David M Wilson III Neurosciences group

“Delineating the Role of Genome Maintenance Mechanisms in Neurodegenerative Disease”

“Developing Mechanism-Based Strategies for Safeguarding Healthy Aging”

Prof. dr. David M Wilson III

Professor of Neurosciences

DNA Repair
Disease Susceptibility
Neurodegeneration
Premature Aging

Contact:
David.Wilson@uhasselt.be

Researchgate
Linkedin

Research

DNA, our genetic blueprint, is susceptible to a large number of modifications, including those arising from errors during the normal copying of the genome, spontaneous decay, reactions with natural chemical species (e.g., free radicals), or exposure to environmental genotoxic agents, such as sunlight or air pollutants. 
Persistent damage to DNA can adversely affect normal cellular processes, namely DNA replication or RNA transcription, leading to permanent genetic changes or metabolic stress.  Such outcomes can result in cell death, transformation, or senescence, fates that underlie degenerative diseases, cancer, and aging. 
To avert the deleterious consequences of DNA damage, cells have evolved a collection of integrated systems that sense, respond to, and repair genotoxic damage or genomic stress.  Inherited or sporadic defects in these systems result in cancer predisposition, neurodegenerative disease, immune dysfunction, and premature aging, to name a few.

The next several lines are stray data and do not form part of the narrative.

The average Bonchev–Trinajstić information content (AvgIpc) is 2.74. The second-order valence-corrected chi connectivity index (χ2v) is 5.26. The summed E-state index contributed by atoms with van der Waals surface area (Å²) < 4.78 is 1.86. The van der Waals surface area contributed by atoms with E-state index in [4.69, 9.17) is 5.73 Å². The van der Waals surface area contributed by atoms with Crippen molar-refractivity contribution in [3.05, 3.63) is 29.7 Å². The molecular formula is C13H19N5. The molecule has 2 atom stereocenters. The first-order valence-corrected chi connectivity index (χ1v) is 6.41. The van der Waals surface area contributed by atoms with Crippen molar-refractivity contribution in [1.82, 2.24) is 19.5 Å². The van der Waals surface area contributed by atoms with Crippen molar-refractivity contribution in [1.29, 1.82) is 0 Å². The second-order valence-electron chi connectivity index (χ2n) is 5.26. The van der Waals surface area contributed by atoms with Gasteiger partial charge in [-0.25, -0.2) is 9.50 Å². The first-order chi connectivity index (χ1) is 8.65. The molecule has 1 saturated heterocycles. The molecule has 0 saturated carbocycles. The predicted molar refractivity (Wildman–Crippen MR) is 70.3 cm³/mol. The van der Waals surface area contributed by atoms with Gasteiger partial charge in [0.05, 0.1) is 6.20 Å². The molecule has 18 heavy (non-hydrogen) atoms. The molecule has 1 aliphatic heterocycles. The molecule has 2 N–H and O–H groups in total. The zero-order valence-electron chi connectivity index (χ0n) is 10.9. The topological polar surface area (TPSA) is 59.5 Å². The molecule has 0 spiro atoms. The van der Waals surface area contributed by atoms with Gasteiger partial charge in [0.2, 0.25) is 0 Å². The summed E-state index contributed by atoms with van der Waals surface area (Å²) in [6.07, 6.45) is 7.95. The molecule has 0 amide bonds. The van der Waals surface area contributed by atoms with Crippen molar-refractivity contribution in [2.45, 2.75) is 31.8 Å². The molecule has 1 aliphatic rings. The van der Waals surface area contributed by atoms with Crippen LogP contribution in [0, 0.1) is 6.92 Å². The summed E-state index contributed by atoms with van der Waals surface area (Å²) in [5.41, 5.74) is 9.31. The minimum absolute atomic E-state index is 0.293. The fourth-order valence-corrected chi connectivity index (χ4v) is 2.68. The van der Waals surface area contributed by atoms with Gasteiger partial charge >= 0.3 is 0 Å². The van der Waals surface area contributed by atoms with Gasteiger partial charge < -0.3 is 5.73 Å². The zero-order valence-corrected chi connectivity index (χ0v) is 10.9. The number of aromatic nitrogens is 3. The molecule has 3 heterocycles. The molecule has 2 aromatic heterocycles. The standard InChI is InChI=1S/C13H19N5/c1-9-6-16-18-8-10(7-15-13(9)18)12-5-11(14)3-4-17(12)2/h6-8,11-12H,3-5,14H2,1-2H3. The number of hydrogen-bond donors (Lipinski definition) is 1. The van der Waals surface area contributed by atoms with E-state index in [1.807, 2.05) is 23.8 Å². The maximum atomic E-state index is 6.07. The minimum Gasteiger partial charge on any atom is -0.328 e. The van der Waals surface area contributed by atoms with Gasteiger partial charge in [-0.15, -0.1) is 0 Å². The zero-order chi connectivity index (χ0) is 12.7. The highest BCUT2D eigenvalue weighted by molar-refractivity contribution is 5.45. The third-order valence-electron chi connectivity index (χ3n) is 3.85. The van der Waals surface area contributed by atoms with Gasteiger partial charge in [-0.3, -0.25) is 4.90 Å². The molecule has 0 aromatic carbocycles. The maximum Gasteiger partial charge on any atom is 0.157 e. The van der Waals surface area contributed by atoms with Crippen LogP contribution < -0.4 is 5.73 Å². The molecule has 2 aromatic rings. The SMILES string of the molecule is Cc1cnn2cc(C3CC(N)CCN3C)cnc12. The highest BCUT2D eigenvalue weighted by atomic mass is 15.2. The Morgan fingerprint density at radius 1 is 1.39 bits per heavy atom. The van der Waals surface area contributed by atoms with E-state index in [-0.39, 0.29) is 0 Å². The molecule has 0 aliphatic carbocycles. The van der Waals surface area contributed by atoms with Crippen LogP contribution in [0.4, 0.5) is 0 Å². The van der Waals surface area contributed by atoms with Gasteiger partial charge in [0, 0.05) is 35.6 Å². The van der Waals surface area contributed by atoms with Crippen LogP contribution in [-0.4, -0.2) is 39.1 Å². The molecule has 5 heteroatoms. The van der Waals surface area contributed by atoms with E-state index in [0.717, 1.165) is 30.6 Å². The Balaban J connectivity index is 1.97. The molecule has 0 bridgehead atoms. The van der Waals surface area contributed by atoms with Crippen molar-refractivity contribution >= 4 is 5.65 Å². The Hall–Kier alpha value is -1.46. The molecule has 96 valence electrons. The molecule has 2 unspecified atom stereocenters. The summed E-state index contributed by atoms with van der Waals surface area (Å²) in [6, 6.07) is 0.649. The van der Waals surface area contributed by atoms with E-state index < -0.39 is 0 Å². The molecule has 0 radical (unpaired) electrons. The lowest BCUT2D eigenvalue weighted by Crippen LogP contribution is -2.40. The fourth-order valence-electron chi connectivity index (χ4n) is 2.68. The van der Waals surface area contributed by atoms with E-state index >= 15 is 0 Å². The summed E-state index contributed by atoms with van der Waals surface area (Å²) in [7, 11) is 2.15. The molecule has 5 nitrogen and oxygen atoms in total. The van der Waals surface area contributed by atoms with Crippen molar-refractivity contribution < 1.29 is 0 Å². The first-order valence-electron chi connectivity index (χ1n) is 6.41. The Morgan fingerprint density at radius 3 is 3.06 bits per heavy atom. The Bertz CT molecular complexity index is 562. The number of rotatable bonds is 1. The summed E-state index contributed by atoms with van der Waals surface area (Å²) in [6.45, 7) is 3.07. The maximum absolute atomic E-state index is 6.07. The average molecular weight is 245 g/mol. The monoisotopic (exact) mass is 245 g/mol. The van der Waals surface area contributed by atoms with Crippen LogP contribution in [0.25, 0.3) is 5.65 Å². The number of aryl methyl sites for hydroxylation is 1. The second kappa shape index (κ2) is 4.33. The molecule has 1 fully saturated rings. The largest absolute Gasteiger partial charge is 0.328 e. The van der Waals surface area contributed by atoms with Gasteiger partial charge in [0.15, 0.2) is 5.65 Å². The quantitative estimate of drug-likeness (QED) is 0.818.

The aim of the GRAND Team is to (i) define the biochemical and molecular choreography of key DNA repair mechanisms, particularly those related to oxidative DNA damage, (ii) determine how defects in these processes give rise to degenerative disease and aging, and (iii) develop mechanism-based therapeutic approaches that preserve genome integrity and function and promote healthspan.

Active Funding Support

Alzheimer Research Foundation (SAO-FRA, https://www.stopalzheimer.be/; 3 yr project, starting 2022)

Aβ-Tau cascade promotes oxidative stress and genomic damage that drives neuronal cell loss: DNA repair mechanisms as therapeutic targets in Alzheimer disease

Biography

Prof. Dr. Wilson was born in the suburbs of Chicago, Illinois in the United States of America.  He received a Bachelor of Arts degree in both Biology and Political Science from Bucknell University.  He did his PhD doctoral studies at Loyola University – Stritch School of Medicine in the Molecular Biology Program under the direction of Dr. Mark R. Kelley.  He conducted post-doctoral training in the Department of Molecular and Cellular Toxicology at Harvard University – School of Public Health under the guidance of Dr. Bruce Demple.  His independent research efforts began at Lawrence Livermore National Laboratory in the Biology and Biotechnology Research Program, before moving to the National Institute on Aging (Intramural Research Program of the National Institutes of Health), where he was a Senior Investigator and Chief of the Repair of Endogenous DNA Damage Section.  Prof. Dr. Wilson began his current position at Hasselt University in the Neurosciences Group in 2020.

Current Professional Service

Reviews Editor, Frontiers Aging

Reviews Editor, Cellular of Molecular Life Sciences

Editorial Board, International Journal of Molecular Sciences

Hasselt University Representative to European Molecular Biology Laboratory

Past Professional Service

Associate Editor, Environmental and Molecular Mutagenesis

Editorial Board, Cellular and Molecular Life Sciences

Editorial Board, Carcinogenesis

Associate Editor, Mechanisms of Aging and Development

Editorial Board, Current Aging Science

Councilor & Executive Board Member, Environmental Mutagenesis and Genomics Society